Leader of Battles (V): Medraut by David Pilling

Wednesday, 13 January 2016

Soldier of Fortune 2, complete with Hussites

It's been a while since my last post, for which the festive season and my own unpardonable lethargy can be blamed. Now, though, with the New Year kicking in amid endless downpours and rainwater rising through the carpet in my house (yes, January in West Wales is every bit as grim as it sounds) I'm all fired up and ready to shed the Christmas waistline.

The first bit of news is that I've started work on the sequel to Soldier of Fortune (I): The Wolf Cub, which was a something of a hit on the Amazon Bestsellers list and floated around the Top Five in the Historical Fantasy section for a few months. The adventures of Sir John Page, an English mercenary captain knocking around Europe in the early 1400s, seem to have struck a chord, and there are plenty more to come.

The death of Jan Hus
Still holed up in the Sultan's prison in Constantinople, obliged to tell (possibly slightly exaggerated) stories of his own life in order to stay alive, Page's second enforced memoir concentrates on his exploits during the Hussite Wars. These were religious wars fought in Bohemia (the modern-day Czech Republic) between the followers of Jan Hus and the various hostile kingdoms that surrounded their country. When they weren't fighting external enemies, the 'Hussites' often split into factions and fought each other, making poor Bohemia quite the battleground.

Jan Hus was a Bohemian priest who spoke out against the corruption of the Catholic church. One of his main bugbears was the sale of indulgences, whereby the church effectively sold pardons, guaranteeing an individual redemption for his or her sins, in exchange for cash. Anyone from the lower classes who spoke out against this practice was beheaded, and these victims were later considered the first Hussite martyrs. Hus himself, after many years preaching against the abuses of the church, was lured to an assembly at Constance in Germany in 1415 with the promise of a safe conduct. There he was betrayed and burned at the stake, his ashes thrown into the Rhine. His last reported words were 'Christ, son of the Living God, have mercy on us!"

Hussites at war
The death of Hus sparked outrage in Bohemia. Four years after his death open war broke out between the followers of his teachings, the Hussites, and the supporters of Sigismund, King of Hungary, brother of the late King of Bohemia. Sigismund wanted the crown of Bohemia for himself, but there was one rather large snag: it was Sigismund who had lured Hus to Constance, and Sigismund who tore up the hapless preacher's safe conduct and had him consigned to the flames. The chances of Hus's followers, of which there were thousands in Bohemia, especially among the peasantry, accepting Sigismund as their monarch were therefore less than zero.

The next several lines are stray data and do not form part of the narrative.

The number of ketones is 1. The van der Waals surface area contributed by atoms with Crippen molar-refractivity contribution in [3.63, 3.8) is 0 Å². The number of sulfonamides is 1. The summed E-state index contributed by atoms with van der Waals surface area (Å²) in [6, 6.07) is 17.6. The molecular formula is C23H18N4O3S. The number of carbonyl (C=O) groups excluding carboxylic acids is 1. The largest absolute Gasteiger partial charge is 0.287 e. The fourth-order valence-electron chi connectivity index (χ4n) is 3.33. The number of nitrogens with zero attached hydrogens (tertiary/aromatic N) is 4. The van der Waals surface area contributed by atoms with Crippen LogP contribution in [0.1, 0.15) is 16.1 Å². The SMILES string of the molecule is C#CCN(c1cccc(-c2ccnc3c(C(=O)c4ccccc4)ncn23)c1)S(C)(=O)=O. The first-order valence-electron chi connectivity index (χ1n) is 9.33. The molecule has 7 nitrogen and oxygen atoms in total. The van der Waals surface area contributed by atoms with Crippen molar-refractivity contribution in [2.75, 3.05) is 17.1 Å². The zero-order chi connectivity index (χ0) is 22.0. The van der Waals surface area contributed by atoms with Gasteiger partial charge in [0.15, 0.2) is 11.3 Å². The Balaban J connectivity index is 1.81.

With the support of the Pope, and the military backing of his own kingdom as well as allies in Germany and a huge number of mercenaries, Sigismund might have expected to roll over Bohemia's apparently feeble defences. Against his enormous and well-equipped army, bursting at the seams with armoured knights and men-at-arms equipped with all the latest gear, the Hussites could only muster a few thousand peasants and a tiny number of loyal Bohemian nobles, nowhere near enough to face the might of their enemies in the open field. It should have been a wipe-out, a massacre, all over inside a few weeks if not days, similar to the Nazi invasion of Poland in 1939.

Statue of Jan Zizka in Prague
One man, however, rescued this apparently hopeless situation. His name, as any Czechs who might be reading this will know, was Jan Zizka. My next post will focus on Zizka, one of the genuinely great commanders of history, and to this day considered a national hero in the Czech Republic.


4 comments:

  1. Thank you for referring to Polish history, David, although rather the sad bit of it. But, it just so happens that there is one more Polish connection in your post, namely Sigismund's mother, Elizabeth of Pomerania, the fourth wife of Charles IV, was the granddaughter of our King Kazimierz III Wielki [Casimir III the Great], meaning that there was also Polish blood running in Sigismund's veins.

    Fascinating post. As always. Thank you and stay warm and dry in your grim part of Wales ;)

    ReplyDelete
    Replies
    1. Isn't it more Czech history? Though with Polish connections.

      Delete
    2. Of course it is Czech history ;) What I meant was your mention about the Nazi invasion of Poland in 1939 :)

      Delete
    3. Just a comparison - best I could think of offhand!

      Delete